Custom on the IT revolution
Gabriele Ruggieri Head of Aviation at software and hardware specialists, Custom, offers his view on the role of IT in the aviation and airport industry…
- I understand Custom is making waves in the airport world with both software and hardware solutions. Could you describe how this process began and the choice to enter into the airport industry?
GR: It has been a natural / easy choice since Custom was and still is leader in railway transportation ticket vending machines (TVM) and highways tolls payment machine printers; Custom designs and produces 600,000 printers per year and the cross-synergy between other transportation divisions and the retail division has facilitated Custom to enter into the ATI sector; Custom software development is limited to supporting the integrators (CUTE / DCS providers) through supplying them API’s, tools, and suite of software for seamlessly integrate / use / remote monitor Custom printers, in such sense they are the “solution providers”, not Custom.
- Do you feel that airports in general are using antiquated and out-of-date software? Do we need an IT revolution in the sector?
GR: We think that airport environment, as well as the banking one, due to the intrinsic security, is necessarily conservative. Nevertheless we support players that are very innovative and we are confident that Custom can contribute through providing the ATI industry with cutting edge technologies; just as an example, we replaced older printers that were printing at 140 mm/sec with ARM CPU based ones printing at 220 mm/sec and the new TK862 is studied to reach 300 mm/sec printing speed: it means faster check-in operations and overall better customer experience. Furthermore, Custom has anticipated the IATA Resolution 753, having ready off-the-shelf RFID enabled printers for those airlines which selected the RFID technology to get IATA compliance.
We think that rather than a revolution we will go through a natural evolution where Custom will play a key role because it can source experience and technologies from 6 different vertical markets where the Company is involved.
- On a more general note, what is the single biggest challenge that airport industry is facing at present?
GR: Today we see lot of pressure on the cost reduction of check-in and boarding operations, with virtualisation of hardware from one side, till the replacement of legacy check-in with super sophisticated machines which at the end requires operators to help passengers; on the other hand, the most innovative airports are expanding, investing in new buildings, new shops, new hotels and entertainment, they almost become modern malls where people can spend time with families at the weekend, shop and eventually take a flight.
- Can you propose any solutions for this issue?
GR: Custom believes that the introduction of the new technologies has to be done thinking at the people; the introduction needs to be harmonised with the environment. At Changi, the latest technologies relating to security and new check-in and boarding methodologies have been put side by side with new service facilities for customers who are making the travel experience at the airport enjoyable and relaxing. Custom is proud to be a supplier of Changi airport with 1700 printers at the check in and at the gates and 500+ at the new kiosks and self drop off.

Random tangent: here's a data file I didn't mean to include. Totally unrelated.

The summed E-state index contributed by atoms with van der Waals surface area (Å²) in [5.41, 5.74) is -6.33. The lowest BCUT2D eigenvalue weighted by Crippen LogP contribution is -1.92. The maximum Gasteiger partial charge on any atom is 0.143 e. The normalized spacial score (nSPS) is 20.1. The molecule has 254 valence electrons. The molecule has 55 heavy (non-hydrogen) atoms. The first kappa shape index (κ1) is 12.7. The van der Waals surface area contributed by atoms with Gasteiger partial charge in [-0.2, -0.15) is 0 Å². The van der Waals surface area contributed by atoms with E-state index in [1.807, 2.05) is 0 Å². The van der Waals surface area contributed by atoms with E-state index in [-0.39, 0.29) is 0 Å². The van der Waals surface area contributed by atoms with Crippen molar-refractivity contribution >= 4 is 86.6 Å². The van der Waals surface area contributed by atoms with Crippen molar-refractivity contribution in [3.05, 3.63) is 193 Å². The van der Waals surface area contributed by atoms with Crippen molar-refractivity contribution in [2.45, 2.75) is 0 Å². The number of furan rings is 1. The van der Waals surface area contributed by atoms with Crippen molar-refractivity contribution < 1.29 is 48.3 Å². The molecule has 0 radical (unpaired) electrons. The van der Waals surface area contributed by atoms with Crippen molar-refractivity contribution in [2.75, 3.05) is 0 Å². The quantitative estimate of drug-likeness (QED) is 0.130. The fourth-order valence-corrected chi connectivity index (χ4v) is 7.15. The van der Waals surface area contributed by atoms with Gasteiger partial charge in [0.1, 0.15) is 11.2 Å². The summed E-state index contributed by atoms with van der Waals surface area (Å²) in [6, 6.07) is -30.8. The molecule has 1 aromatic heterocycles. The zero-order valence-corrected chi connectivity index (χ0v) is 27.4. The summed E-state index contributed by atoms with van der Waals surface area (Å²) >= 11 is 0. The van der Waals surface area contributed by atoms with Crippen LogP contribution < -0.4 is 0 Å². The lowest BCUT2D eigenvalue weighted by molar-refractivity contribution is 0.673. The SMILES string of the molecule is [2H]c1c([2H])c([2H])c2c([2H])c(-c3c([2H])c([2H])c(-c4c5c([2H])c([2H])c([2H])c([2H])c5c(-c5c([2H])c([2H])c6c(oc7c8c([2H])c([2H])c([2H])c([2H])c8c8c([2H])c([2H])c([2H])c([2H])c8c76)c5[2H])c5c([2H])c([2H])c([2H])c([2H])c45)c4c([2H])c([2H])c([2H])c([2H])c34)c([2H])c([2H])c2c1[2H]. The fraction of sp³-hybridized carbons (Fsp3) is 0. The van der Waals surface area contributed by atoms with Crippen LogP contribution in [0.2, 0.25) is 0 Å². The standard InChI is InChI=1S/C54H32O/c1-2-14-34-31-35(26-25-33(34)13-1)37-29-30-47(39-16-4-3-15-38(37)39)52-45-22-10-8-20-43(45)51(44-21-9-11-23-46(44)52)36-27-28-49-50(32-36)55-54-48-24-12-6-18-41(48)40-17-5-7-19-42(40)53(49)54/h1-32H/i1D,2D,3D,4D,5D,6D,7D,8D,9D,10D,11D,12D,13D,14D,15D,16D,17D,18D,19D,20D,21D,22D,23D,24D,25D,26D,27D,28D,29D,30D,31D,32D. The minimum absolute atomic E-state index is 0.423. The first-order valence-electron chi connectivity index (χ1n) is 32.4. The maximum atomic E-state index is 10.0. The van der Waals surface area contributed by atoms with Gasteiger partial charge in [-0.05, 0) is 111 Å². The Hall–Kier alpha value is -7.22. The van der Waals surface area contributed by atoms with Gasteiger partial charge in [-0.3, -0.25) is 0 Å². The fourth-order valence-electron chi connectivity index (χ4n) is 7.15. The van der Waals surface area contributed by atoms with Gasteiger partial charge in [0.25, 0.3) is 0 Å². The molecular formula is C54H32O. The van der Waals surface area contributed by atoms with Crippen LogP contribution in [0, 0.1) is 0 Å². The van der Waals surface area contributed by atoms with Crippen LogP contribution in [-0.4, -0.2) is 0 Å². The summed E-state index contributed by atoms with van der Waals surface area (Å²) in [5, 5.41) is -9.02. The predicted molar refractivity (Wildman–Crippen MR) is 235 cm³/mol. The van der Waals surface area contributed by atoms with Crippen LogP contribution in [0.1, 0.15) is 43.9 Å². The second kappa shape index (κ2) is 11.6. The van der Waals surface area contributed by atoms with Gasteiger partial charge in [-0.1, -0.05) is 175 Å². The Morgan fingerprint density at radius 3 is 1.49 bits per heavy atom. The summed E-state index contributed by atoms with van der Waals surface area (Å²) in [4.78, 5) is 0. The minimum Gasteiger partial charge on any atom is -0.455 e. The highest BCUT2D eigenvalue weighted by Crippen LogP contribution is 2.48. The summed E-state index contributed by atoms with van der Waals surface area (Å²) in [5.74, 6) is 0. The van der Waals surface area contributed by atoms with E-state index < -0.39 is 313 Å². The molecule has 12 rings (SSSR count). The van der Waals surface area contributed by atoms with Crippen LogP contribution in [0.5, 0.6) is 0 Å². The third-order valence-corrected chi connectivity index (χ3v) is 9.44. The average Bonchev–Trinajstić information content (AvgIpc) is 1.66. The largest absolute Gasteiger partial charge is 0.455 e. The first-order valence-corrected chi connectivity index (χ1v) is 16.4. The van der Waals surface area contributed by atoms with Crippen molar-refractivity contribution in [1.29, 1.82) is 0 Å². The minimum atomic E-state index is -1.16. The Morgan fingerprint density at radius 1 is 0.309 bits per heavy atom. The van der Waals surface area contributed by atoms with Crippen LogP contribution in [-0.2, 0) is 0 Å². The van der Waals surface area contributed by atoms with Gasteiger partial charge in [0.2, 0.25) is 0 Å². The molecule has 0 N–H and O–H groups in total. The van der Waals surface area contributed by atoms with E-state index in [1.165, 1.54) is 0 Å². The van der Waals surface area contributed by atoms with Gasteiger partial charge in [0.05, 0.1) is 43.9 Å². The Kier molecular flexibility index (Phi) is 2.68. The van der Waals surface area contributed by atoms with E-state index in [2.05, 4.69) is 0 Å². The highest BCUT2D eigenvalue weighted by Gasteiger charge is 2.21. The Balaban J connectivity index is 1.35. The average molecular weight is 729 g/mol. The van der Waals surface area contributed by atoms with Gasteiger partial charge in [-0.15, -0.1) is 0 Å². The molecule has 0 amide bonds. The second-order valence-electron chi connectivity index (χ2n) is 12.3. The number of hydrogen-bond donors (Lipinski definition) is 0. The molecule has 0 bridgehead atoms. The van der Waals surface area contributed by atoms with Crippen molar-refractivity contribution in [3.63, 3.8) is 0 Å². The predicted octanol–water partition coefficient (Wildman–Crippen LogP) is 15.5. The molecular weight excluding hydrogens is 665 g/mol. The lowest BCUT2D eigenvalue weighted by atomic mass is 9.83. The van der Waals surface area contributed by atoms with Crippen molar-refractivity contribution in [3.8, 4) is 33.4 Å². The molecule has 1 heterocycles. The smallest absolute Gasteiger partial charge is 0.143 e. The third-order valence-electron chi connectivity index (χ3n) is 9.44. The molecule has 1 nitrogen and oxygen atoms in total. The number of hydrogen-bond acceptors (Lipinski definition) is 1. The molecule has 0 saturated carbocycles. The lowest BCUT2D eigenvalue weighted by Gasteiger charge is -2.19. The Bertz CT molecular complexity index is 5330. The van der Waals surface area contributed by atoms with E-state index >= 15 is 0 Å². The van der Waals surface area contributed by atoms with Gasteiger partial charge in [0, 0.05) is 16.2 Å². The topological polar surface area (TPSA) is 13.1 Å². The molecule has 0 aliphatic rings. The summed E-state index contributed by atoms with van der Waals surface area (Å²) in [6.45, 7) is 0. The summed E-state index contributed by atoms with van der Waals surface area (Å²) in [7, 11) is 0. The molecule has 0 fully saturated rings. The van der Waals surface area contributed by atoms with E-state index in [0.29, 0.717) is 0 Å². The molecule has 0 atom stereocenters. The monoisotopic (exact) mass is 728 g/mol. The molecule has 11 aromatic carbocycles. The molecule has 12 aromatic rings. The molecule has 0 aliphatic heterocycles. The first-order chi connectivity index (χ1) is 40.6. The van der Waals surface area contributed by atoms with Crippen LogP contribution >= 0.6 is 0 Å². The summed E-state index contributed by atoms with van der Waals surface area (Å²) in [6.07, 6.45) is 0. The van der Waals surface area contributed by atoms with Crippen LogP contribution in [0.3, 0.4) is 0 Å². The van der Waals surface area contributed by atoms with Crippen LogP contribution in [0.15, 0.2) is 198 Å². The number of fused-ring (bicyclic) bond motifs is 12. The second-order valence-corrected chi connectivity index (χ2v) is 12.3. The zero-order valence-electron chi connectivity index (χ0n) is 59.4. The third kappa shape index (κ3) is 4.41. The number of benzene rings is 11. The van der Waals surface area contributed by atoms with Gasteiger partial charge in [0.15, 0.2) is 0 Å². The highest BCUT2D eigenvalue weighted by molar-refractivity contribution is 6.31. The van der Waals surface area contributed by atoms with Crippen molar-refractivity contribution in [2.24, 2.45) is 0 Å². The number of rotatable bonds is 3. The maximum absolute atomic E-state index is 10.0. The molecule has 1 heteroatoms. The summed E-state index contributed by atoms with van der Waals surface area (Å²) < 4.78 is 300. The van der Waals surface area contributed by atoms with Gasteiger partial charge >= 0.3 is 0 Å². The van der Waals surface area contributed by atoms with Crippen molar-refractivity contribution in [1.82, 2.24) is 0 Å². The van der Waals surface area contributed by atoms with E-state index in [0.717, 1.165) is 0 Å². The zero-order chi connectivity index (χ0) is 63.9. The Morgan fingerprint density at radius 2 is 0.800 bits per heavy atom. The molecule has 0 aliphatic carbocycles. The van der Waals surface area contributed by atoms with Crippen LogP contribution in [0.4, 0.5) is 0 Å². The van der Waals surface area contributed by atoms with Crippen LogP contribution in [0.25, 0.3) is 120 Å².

- How does the future look like for Custom in aviation?
GR: Custom looks forward to be the printers manufacturer leader into the ATI market and the trend-setter for the new technologies applied to scanning and printing processes.
- Could you describe any specific innovations you are working on?
GR: Custom Group is going to introduce its TK862, the only compact airport printer able to combine metallic case and refined design. A great commitment that means functionalities and reliability that are unique in this field, together with a lower TCO (Total Cost of Ownership). In this model, there are several innovations that lead to efficient and innovative functionalities, such as the “blind loading”, the auto-calibration that – through CCD auto-calibrating sensors – is able to guarantee the absence of paper waste without any moving components: in fact, the sensors, by using CCD technology, are able to adapt themselves to an infinite number of kind of papers and do not need any movements to align to black-marks or hole-marks. Less moving components mean an even lower TCO and an easier scheduled maintenance: traditional sensors need to be cleaned with compressed air, while – with the innovative CCDs – you will only have to use a common soft cloth. TK862, in its own compactness, maintains the multi feeder option, useful to reduce waiting times increasing printing volumes, and the configuration for RFID option and integrated barcode scanner to have a product that is already fitted for future features that will come. A strategy that fully reflects a new way of designing airport printers that will have to meet the needs of integrators but – at the same time – also oriented to passengers to give value to the passenger experience.
- Finally, imagine that we are having this conversation in a year’s time: what do you predict will have changed in the airport industry ?
GR: More passengers for sure, more airports opening in Asia: those big changes will require more accurate, smaller, secure technologies and Custom is ready to support this challenge.